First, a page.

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  • Deric Hollings

All Right

[DISCLAIMER]


When practicing Rational Emotive Behavior Therapy (REBT) I remain hesitant to tell clients everything will be all right. While reassurance may help someone feel better, I’m not convinced it contributes to a person getting better.


Nonetheless, I’m aware of the widely accepted practice of prophetic guarantees geared towards improving other people’s moods. Even if I think, “Well, how do you know everything will be all right?” others simply accept the encouragement.


This reminds me of a song entitled “All Right” from hip hop group Visionaries. Featured on the album We Are the Ones (We’ve Been Waiting For) and reportedly produced by the late J Dilla, the track features a soulful vocal sample from the late Laura Nyro’s song “Once It Was Alright Now (Farmer Joe).”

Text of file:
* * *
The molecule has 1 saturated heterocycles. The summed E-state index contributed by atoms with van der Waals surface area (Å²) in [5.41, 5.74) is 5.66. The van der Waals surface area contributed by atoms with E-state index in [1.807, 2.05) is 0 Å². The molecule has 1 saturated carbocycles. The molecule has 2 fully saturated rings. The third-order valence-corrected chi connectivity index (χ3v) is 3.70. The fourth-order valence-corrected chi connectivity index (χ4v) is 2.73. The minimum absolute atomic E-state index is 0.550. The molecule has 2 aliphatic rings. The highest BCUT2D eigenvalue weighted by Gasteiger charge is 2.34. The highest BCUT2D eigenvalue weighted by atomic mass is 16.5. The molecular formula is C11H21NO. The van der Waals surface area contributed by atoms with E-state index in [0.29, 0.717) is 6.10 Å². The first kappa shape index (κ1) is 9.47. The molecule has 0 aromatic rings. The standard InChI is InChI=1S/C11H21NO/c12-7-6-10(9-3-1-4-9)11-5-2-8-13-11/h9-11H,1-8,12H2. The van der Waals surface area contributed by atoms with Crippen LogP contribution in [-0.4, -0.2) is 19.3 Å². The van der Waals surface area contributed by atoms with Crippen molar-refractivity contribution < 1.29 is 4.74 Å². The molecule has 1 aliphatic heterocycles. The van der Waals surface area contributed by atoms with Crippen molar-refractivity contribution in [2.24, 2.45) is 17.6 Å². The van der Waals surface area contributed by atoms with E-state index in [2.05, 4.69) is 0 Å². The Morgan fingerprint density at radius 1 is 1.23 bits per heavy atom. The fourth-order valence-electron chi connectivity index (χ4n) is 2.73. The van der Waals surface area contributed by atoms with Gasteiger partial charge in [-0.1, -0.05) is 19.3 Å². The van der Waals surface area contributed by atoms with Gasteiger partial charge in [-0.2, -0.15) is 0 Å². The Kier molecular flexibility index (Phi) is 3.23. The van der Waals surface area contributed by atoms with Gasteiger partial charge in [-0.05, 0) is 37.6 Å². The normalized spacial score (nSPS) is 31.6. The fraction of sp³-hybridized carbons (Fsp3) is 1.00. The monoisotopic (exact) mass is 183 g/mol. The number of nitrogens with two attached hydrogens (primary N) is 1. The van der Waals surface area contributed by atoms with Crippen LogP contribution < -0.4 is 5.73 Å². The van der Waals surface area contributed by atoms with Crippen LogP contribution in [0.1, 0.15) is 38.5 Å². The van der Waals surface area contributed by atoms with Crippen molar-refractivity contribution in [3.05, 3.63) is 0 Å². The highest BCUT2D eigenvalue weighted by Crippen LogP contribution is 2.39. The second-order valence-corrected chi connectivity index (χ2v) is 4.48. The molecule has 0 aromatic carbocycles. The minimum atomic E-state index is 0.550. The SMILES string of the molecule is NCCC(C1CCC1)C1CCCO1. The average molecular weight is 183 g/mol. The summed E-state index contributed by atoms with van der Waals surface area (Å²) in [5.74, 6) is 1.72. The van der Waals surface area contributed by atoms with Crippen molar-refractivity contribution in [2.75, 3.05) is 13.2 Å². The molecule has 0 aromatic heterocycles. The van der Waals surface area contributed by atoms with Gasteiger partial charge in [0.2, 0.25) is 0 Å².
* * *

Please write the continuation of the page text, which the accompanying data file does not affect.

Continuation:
For the true hip hop heads who are interested in seeing how “All Right” was composed, DJ Shoji’s video rendition may be worth your time. Herein, I’ll focus on the version of this song from Visionaries.


With the melodic sound of Nyro’s voice, the chorus states, “Listen, it’s all right, all right, baby,” repeated a number of times. It’s quite reassuring.


One member of the group raps:


“After love’s lost, nature took its course when mom and dad announced they’re getting a divorce. Can’t force a bond they both used to cherish, got me thinkin’ twice about the institute of marriage.”